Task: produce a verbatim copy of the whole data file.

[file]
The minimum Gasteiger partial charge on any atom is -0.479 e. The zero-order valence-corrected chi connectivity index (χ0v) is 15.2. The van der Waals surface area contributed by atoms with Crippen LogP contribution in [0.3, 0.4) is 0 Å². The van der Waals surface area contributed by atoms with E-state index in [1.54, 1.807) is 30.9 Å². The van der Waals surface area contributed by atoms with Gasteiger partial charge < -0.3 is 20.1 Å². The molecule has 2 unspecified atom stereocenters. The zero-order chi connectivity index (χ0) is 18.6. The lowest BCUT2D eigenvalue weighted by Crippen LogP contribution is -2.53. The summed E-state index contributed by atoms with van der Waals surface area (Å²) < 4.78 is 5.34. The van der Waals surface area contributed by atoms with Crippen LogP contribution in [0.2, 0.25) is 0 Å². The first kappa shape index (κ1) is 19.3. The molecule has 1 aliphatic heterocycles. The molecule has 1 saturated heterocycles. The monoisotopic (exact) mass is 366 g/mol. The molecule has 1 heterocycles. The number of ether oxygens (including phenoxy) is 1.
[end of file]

The minimum Gasteiger partial charge on any atom is -0.479 e. The zero-order valence-corrected chi connectivity index (χ0v) is 15.2. The van der Waals surface area contributed by atoms with Crippen LogP contribution in [0.3, 0.4) is 0 Å². The van der Waals surface area contributed by atoms with E-state index in [1.54, 1.807) is 30.9 Å². The van der Waals surface area contributed by atoms with Gasteiger partial charge < -0.3 is 20.1 Å². The molecule has 2 unspecified atom stereocenters. The zero-order chi connectivity index (χ0) is 18.6. The lowest BCUT2D eigenvalue weighted by Crippen LogP contribution is -2.53. The summed E-state index contributed by atoms with van der Waals surface area (Å²) < 4.78 is 5.34. The van der Waals surface area contributed by atoms with Crippen LogP contribution in [0.2, 0.25) is 0 Å². The first kappa shape index (κ1) is 19.3. The molecule has 1 aliphatic heterocycles. The molecule has 1 saturated heterocycles. The monoisotopic (exact) mass is 366 g/mol. The molecule has 1 heterocycles. The number of ether oxygens (including phenoxy) is 1.